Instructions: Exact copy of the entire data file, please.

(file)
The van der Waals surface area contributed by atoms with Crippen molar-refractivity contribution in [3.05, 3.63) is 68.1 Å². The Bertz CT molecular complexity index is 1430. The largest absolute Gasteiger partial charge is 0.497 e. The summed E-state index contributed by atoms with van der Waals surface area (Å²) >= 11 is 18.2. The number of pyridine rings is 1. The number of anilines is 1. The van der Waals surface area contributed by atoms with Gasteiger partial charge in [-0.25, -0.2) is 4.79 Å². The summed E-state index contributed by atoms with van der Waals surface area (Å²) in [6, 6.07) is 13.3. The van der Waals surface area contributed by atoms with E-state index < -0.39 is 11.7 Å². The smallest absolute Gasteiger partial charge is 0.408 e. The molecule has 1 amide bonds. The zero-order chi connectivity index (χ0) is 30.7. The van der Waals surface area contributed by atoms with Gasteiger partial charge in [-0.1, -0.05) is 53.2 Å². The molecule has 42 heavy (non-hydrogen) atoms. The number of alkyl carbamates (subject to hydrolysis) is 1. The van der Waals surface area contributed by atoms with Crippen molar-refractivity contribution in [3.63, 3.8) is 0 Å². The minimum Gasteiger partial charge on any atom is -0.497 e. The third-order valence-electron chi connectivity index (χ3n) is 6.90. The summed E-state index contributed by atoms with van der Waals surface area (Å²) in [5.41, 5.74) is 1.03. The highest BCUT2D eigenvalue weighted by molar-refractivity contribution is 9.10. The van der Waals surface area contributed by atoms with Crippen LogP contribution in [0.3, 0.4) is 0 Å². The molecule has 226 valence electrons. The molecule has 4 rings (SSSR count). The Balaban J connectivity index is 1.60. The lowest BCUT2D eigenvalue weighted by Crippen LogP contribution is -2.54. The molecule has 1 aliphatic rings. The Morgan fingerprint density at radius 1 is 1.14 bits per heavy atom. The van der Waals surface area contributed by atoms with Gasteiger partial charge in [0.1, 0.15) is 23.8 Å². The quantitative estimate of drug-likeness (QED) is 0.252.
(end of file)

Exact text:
The van der Waals surface area contributed by atoms with Crippen molar-refractivity contribution in [3.05, 3.63) is 68.1 Å². The Bertz CT molecular complexity index is 1430. The largest absolute Gasteiger partial charge is 0.497 e. The summed E-state index contributed by atoms with van der Waals surface area (Å²) >= 11 is 18.2. The number of pyridine rings is 1. The number of anilines is 1. The van der Waals surface area contributed by atoms with Gasteiger partial charge in [-0.25, -0.2) is 4.79 Å². The summed E-state index contributed by atoms with van der Waals surface area (Å²) in [6, 6.07) is 13.3. The van der Waals surface area contributed by atoms with E-state index < -0.39 is 11.7 Å². The smallest absolute Gasteiger partial charge is 0.408 e. The molecule has 1 amide bonds. The zero-order chi connectivity index (χ0) is 30.7. The van der Waals surface area contributed by atoms with Gasteiger partial charge in [-0.1, -0.05) is 53.2 Å². The molecule has 42 heavy (non-hydrogen) atoms. The number of alkyl carbamates (subject to hydrolysis) is 1. The van der Waals surface area contributed by atoms with Crippen molar-refractivity contribution in [3.63, 3.8) is 0 Å². The minimum Gasteiger partial charge on any atom is -0.497 e. The third-order valence-electron chi connectivity index (χ3n) is 6.90. The summed E-state index contributed by atoms with van der Waals surface area (Å²) in [5.41, 5.74) is 1.03. The highest BCUT2D eigenvalue weighted by molar-refractivity contribution is 9.10. The van der Waals surface area contributed by atoms with Crippen LogP contribution in [0.3, 0.4) is 0 Å². The molecule has 226 valence electrons. The molecule has 4 rings (SSSR count). The Balaban J connectivity index is 1.60. The lowest BCUT2D eigenvalue weighted by Crippen LogP contribution is -2.54. The molecule has 1 aliphatic rings. The Morgan fingerprint density at radius 1 is 1.14 bits per heavy atom. The van der Waals surface area contributed by atoms with Gasteiger partial charge in [0.1, 0.15) is 23.8 Å². The quantitative estimate of drug-likeness (QED) is 0.252.